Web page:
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Title: Investigating jets in the lower-to-mid solar atmosphere : observations & numerical simulations
Author: Scullion, Eamon
ISNI:       0000 0004 2720 2964
Awarding Body: University of Sheffield
Current Institution: University of Sheffield
Date of Award: 2010
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Understanding the fine structures and transient phenomena associated with the origins of the fast solar wind, in the lower-to-mid solar atmosphere, remains one of the biggest unanswered questions in solar physics today. A variety of jet-like transient events appear in cool plasmas in the form of spicules, macrospicules and surges. Transient and explosive jet-like phenomena are not only dominant in the lower solar atmosphere in UV and EUV temperatures but, also, in the mid-to-upper coronal atmosphere at X-Ray (10-300 key) and soft X-ray (1-10 key) temperatures. The recent launch of highly tuned space observatories, such as Hinode (2006) and STEREO (2007) and more recently SDO (2010), provide a wealth of data concerning the complex dynamics ongoing within the thin band of atmosphere above the photospheric surface of the Sun. In the lower-to-mid solar atmosphere the hot and the cold plasma are separated at the solar transition region. Beneath this layer mass and energy are coupled from the solar interior into the hot outer solar atmosphere via a number of different physical mechanisms which are controlled by either wave-driven or magnetic reconnect ion driven processes. Spicules are one of the most common features in the lower-to-mid solar atmosphere and have recently become the subject of significant debate with regard to their principle formation mechanisms. The spicule family tree can be classified into three branches, namely, type-I, type-II and macrospicule. Both type-I spicules and macrospicules are generally believed to be formed through unique processes. Type-I spicules are wave driven and macrospicules are driven by an explosive magnetic reconnect ion process. The recently discovered type-II spicules (2007) pose an interesting problem such that they are thought to exhibit characteristics from both models. Consequently, type-II spicules are interesting for a number of reasons, i.e., they might address the long standing questions concerning the origin of the fast solar wind and the coronal heating problem. In this thesis we examine the nature of spicular structures in the lower-to-mid solar atmosphere through observational analysis with supporting numerical simulations (via SAC: Sheffield Advanced Code: Shelyag et al, 2008). The observational approach is two-fold, involving a spectroscopic study of jets observed in polar coronal holes, for both on-disk and off-limb events, as well as, a multi-instrumental imaging approach involving recently launched instruments. The numerical simulations are three-fold. We will investigate the wave-driven model behind type-I spicule formation in 3D. the process of magnetic flux emergence in the solar chromosphere in 2.5D to understand the process leading to macrospicule formation and magnetic reconnection in 2.5D in order to investigate type-II spicule formation. In supporting our numerical models with high spatial, temporal and spectral resolution observations we have discovered a number of interesting phenomena. Firstly, we have modelled the formation of transition region quakes (TRQs). We have evaluated the response of the transition region to the propagation of p-modes from the lower chromosphere and acoustic wave energy transmission in 3D. Secondly, we have simulated convection flows associated with type-I spicules in the corona, which is the first example of any convection based process in the corona. In this spectroscopic analysis, we successfully isolated an important criteria in controlling the heating potential of macrospicules, i.e., the helicity of the magnetic flux emergence.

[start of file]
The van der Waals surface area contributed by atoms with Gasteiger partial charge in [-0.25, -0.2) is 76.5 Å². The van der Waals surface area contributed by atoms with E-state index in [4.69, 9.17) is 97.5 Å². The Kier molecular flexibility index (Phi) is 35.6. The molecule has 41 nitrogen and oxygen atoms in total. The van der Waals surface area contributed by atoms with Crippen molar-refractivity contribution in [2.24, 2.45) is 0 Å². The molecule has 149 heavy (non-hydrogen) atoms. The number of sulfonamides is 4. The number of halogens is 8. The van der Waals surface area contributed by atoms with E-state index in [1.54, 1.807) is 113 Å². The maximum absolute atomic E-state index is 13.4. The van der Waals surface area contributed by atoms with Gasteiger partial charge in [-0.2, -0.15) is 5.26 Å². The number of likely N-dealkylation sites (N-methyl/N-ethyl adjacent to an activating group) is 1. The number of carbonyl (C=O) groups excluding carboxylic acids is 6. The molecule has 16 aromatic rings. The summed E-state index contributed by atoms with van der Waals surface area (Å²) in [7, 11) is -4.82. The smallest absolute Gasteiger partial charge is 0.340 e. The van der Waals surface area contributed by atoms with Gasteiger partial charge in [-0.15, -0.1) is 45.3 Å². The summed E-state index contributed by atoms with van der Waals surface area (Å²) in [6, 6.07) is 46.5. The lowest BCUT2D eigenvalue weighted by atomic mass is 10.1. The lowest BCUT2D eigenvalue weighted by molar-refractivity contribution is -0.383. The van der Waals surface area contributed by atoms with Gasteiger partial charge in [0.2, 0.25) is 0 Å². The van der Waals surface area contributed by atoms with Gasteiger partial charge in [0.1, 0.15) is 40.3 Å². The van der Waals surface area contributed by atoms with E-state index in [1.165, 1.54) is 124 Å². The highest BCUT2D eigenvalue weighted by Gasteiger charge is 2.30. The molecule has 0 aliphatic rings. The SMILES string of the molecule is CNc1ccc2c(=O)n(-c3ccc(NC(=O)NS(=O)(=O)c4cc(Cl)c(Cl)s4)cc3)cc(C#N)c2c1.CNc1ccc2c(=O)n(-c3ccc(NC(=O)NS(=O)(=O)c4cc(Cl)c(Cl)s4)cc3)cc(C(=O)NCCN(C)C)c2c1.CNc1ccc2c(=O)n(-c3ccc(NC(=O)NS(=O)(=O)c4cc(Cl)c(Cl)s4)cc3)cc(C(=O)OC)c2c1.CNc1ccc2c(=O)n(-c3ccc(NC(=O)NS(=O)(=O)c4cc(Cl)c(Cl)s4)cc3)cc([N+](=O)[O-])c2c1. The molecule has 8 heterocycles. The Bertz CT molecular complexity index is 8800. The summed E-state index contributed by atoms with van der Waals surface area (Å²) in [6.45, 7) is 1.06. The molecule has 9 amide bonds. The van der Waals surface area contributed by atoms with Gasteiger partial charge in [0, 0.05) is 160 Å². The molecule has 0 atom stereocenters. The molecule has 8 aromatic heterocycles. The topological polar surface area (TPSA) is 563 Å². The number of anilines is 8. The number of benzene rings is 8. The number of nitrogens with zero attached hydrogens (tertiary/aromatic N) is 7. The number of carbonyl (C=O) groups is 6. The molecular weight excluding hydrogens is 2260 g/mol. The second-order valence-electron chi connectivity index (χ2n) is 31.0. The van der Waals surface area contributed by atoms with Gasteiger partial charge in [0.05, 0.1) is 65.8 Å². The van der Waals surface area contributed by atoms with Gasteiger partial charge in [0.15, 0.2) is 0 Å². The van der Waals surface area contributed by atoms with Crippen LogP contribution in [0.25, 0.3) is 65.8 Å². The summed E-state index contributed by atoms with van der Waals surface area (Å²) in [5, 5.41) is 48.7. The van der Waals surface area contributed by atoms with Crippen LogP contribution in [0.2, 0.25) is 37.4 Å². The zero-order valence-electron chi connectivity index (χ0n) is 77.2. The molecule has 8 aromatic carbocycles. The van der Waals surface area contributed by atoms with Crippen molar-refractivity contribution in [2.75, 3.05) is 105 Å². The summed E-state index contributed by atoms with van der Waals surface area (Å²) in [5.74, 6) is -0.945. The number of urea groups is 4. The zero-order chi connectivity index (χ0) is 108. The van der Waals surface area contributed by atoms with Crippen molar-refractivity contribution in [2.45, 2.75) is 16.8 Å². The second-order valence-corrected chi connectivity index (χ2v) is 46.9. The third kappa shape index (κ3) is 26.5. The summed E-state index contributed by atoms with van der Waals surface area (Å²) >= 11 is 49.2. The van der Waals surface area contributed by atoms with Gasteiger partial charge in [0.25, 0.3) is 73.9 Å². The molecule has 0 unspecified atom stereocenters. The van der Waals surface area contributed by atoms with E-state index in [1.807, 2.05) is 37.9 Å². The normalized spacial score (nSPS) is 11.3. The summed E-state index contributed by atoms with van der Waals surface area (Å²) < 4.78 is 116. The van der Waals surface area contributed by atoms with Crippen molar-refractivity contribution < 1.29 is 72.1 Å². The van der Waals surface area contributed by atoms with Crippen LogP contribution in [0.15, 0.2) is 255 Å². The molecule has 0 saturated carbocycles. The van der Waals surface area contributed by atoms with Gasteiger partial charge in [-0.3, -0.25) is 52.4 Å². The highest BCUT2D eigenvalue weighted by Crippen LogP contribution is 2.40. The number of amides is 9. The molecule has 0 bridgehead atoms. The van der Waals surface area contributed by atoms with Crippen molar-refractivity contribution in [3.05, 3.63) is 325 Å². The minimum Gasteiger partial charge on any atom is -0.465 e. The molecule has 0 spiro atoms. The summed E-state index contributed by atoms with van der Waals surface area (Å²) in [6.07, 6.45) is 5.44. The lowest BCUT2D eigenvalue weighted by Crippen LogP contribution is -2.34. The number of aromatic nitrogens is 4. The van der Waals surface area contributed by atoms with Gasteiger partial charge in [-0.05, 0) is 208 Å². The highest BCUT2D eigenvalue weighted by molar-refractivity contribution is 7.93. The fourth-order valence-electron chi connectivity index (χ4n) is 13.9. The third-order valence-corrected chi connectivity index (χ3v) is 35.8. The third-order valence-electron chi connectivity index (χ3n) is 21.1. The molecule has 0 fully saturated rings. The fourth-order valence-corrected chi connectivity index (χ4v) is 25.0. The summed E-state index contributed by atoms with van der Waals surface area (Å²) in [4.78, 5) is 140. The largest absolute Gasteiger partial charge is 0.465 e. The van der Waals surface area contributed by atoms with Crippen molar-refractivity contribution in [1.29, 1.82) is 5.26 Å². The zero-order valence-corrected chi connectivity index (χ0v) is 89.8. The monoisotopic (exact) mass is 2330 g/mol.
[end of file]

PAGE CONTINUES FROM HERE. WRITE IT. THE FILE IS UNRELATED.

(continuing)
Supervisor: Not available Sponsor: Not available
Qualification Name: Thesis (Ph.D.) Qualification Level: Doctoral
EThOS ID:  DOI: Not available